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Re: Implementing "testing" (was: Re: Potato now stable)

On Thu, Aug 17, 2000 at 10:17:30PM +1000, Anthony Towns wrote:
> Hello world,
> So, on -devel-announce, I mentioned:
> > 	* New "testing" distribution
> [...]

So some more details.

The way testing is supposed to work is to have three distributions at
any one time: a stable tree, a testing tree, and an unstable tree. As
we make releases and such, this'll look roughly like:

        stable      testing    unstable
        ~~~~~~      ~~~~~~~    ~~~~~~~~
	potato      woody      sid         (when testing's rolled out)
        woody       [foo]      sid         (when woody's released)
        [foo]       [bar]      sid
        [bar]       [baz]      sid

So basically we're splitting "the development tree" and "the release
candidate" a little. Not really very *much*, the release candidate's
still heavily based on the development tree, so they're by no means
independent, but hopefully the separation will be useful.

This probably changes the way we deal with unreleased architectures a
bit too. Architectures like sparc64, mips, mipsel, hurd-i386 and the
forthcoming superh are all in development, but aren't release candidates
yet. As such, it will presumably be appropriate to leave them in unstable,
without linking to them from testing, at least until they're ready for
release. This is fairly similar to the current motivation behind sid;
hence the reuse of that existing distribution rather than creating a
completely different one.

As far as maintainers go, they more or less just need to keep uploading
to unstable. They still need to be careful to only upload things that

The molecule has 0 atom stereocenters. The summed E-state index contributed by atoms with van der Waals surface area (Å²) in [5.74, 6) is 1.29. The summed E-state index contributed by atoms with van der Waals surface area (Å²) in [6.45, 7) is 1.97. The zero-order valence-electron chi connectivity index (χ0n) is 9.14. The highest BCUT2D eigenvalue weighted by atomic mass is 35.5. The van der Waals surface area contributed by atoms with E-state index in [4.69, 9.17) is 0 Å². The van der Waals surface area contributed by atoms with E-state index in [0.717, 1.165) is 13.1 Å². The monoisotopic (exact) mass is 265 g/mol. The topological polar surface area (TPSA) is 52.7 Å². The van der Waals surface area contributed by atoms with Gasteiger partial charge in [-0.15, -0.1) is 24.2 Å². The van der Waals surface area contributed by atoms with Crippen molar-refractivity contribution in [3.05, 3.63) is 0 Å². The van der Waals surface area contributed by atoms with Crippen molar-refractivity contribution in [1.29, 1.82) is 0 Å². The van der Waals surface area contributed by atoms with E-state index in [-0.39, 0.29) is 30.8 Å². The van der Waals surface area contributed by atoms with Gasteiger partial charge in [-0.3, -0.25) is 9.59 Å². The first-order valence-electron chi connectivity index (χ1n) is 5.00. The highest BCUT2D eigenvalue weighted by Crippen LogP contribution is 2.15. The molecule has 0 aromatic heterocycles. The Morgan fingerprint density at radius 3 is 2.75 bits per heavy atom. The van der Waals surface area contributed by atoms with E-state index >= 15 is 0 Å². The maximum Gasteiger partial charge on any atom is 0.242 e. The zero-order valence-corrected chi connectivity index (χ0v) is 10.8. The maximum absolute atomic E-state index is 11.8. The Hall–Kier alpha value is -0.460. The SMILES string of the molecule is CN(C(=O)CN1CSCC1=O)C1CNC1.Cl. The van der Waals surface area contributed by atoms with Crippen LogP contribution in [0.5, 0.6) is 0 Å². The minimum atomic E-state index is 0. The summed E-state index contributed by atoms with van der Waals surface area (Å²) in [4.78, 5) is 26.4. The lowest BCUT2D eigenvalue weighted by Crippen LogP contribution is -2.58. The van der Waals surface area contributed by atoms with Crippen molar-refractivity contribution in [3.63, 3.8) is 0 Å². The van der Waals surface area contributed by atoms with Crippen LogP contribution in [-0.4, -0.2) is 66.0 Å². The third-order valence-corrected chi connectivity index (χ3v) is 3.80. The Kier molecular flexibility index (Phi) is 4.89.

are more or less ready for release, it's not really reasonable to have
two different forks of a package in the different distributions (as it
is for stable/unstable or even for frozen/unstable). Basically, the
version is testing simply won't get updated until the problems with the
version in unstable are worked out.

If a maintainer wants to be a bit more careful about gettig their software
ready for release, they can look at reports like that at


to see if testing's noticed any problems. (At the moment, these
aren't mailed to maintainers or anything? Should they be? They're all
(supposedly) worthy of an RC bug, so in many cases the maintainer will
already have been notified because a bug will have been filed)

If a maintainer specifically *doesn't* think a package should be
considered a release candidate just yet, then all s/he has to do is
file an important bug against the package, and it'll be held in unstable
while that bug's opened.


Anthony Towns <aj@humbug.org.au> <http://azure.humbug.org.au/~aj/>
I don't speak for anyone save myself. GPG signed mail preferred.

  ``We reject: kings, presidents, and voting.
                 We believe in: rough consensus and working code.''
                                      -- Dave Clark

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